The Surprising Obstacle Mizzou and Yale Face in Increasing Diversity
Last week, the president of the University of Missouri resigned amid student protests that he had not done enough to address racist incidents on campus. At Yale University, hundreds of students are protesting the university administration’s failure to create a welcoming and safe environment for minority students. Similar protests are erupting across the country at institutions, such as Claremont McKenna College, Weslyan University, and Ithica College.
Students want answers, and one common solution that student protestors are asking for is to increase the diversity of their faculties by hiring more women and minority professors. In deciding whether to accede to these demands, the relevant university administrators will face a crucial test of their integrity and their commitment to the rule of law; specifically, their commitment to ensure that their institution does not violate the Civil Rights Act of 1964.
To understand why, you must ignore anything you have heard about the Supreme Court’s decision in Grutter v. Bollinger, which held that the Equal Protection Clause of the Fourteenth Amendment allows public universities to consider an applicant’s race in their admission decisions. That decision is irrelevant to the question of whether universities can consider race and gender in deciding whom to hire as faculty. Employment decisions are governed by the Civil Rights Act, which applies to both public and private universities.
The Civil Rights Act permits universities to undertake strenuous affirmative action to assemble the most diverse pool of applicants possible. They may specifically recruit African-Americans, women, and other minorities to apply for faculty positions. But once the applicant pool has been assembled and the selection process has begun – once the search committee begins compiling its list of candidates for further consideration — deciding whom to put on the short list for on-campus interviews, and ultimately, whom to hire – the Civil Rights Act prohibits basing any decision on the candidate’s race, color, religion, sex, or national origin.
Although the student demonstrators are unlikely to be aware of this aspect of the Civil Rights Act, university administrators certainly are. Their integrity is on the line in how they respond to students.
Will they truthfully tell the student protestors that the law does not permit the university to simply go out and hire minority faculty – that the Civil Rights Act prohibits them from making such race-based hiring decisions?
Will they attempt to fudge the matter by making a commitment to employ every available legal means to increase the diversity of their faculty? If so, will they explain to students that because almost every university already does this, such a promise does not commit the university to doing anything new?
Or will they go ahead and make a promise to hire more minority faculty without mentioning the restrictions of the Civil Rights Act? If so, and if they intend to keep that promise, then it is not the administrators’ integrity that is in question, but their commitment to the rule of law.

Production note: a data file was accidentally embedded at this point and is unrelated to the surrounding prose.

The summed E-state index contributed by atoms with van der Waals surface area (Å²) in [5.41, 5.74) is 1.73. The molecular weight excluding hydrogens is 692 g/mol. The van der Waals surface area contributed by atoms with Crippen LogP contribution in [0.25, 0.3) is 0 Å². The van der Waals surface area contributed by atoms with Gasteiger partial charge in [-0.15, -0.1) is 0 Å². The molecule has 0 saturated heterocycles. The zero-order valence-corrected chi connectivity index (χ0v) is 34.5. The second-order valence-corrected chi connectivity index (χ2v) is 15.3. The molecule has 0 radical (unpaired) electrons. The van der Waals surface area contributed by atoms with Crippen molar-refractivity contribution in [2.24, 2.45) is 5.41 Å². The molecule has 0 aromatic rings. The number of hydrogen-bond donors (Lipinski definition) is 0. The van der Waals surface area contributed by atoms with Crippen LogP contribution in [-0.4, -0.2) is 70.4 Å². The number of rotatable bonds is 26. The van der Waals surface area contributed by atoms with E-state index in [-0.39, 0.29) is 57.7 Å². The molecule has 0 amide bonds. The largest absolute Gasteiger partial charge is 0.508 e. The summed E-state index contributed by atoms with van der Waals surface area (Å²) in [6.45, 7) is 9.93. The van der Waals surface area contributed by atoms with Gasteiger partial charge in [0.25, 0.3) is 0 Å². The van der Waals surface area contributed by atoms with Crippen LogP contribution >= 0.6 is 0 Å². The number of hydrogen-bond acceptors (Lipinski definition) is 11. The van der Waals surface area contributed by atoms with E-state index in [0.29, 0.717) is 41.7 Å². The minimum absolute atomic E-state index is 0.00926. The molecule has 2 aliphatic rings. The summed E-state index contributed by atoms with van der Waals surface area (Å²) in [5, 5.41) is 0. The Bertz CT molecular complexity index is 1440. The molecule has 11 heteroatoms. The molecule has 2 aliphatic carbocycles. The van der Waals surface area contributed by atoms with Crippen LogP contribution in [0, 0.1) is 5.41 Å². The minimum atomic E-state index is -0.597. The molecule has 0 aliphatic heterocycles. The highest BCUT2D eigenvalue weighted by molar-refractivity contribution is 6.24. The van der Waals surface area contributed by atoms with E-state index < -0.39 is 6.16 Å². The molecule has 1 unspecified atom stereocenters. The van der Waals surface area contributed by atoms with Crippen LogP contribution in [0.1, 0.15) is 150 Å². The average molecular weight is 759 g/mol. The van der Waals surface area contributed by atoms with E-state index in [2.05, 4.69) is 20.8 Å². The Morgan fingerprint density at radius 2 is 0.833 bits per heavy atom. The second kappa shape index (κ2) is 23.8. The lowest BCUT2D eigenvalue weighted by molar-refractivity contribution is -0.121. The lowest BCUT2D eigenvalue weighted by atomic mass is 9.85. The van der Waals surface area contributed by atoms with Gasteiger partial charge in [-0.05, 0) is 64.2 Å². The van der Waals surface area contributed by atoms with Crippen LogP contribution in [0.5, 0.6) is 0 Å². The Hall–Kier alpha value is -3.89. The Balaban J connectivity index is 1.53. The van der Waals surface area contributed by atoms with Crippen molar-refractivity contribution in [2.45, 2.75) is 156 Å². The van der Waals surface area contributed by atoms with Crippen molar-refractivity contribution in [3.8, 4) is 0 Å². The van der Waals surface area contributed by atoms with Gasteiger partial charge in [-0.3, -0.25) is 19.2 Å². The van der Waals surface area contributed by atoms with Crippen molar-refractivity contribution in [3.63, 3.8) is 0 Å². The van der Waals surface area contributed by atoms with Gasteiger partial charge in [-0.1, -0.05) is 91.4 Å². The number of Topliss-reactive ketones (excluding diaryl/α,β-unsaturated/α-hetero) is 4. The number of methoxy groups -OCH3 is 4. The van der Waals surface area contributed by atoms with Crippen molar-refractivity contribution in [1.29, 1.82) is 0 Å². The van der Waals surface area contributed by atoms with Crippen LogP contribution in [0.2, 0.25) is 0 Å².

Most university administrators know that the legal limitations on diversity hiring can be easily circumvented. Faculty search committees are composed, not of employment lawyers, but of ordinary professors who are unfamiliar with the workings of the Civil Rights Act. Most of these professors believe that there is nothing legally wrong with giving preference to women and minorities in the selection process. Many universities exploit this ignorance of the law by generating memoranda governing faculty hiring that studiously refrain from acquainting the members of search committees with the legal restrictions of the Civil Rights Act, while exhorting them to use their utmost efforts to advance the goal of achieving a diverse faculty.
When the Civil Right Act was first passed, bigoted employers removed the “whites only” requirement from their job ads, but continued to give hiring preference to whites over African-Americans. They simply indulged their racial preferences covertly rather than overtly. The bigoted employers’ response to the Civil Rights Act was to go on acting in the way that they believed to be right regardless of the law. Present day universities frequently employ the same tactic to achieve what they consider to be the more desirable goal of diversity.
Should they? Increasing the diversity of a university’s faculty is a laudable end, but circumventing the law to achieve it on the ground that the end justifies the means sets a troubling precedent. At the University of Missouri, student demonstrators used force and the threat of force to prevent journalists from exercising their First Amendment rights on public property. At Yale, student demonstrators shouted obscenities and spat upon professors and others who disagreed with their position. If the end really does justify the means, what grounds are there for condemning such actions?
Universities are educational institutions. The way their administrators respond to the demand to hire more minority faculty will teach important lessons about both what it means to act with integrity and the importance of the rule of law. It will be interesting to see what those lessons are.
John Hasnas is a professor of ethics at Georgetown University’s McDonough School of Business.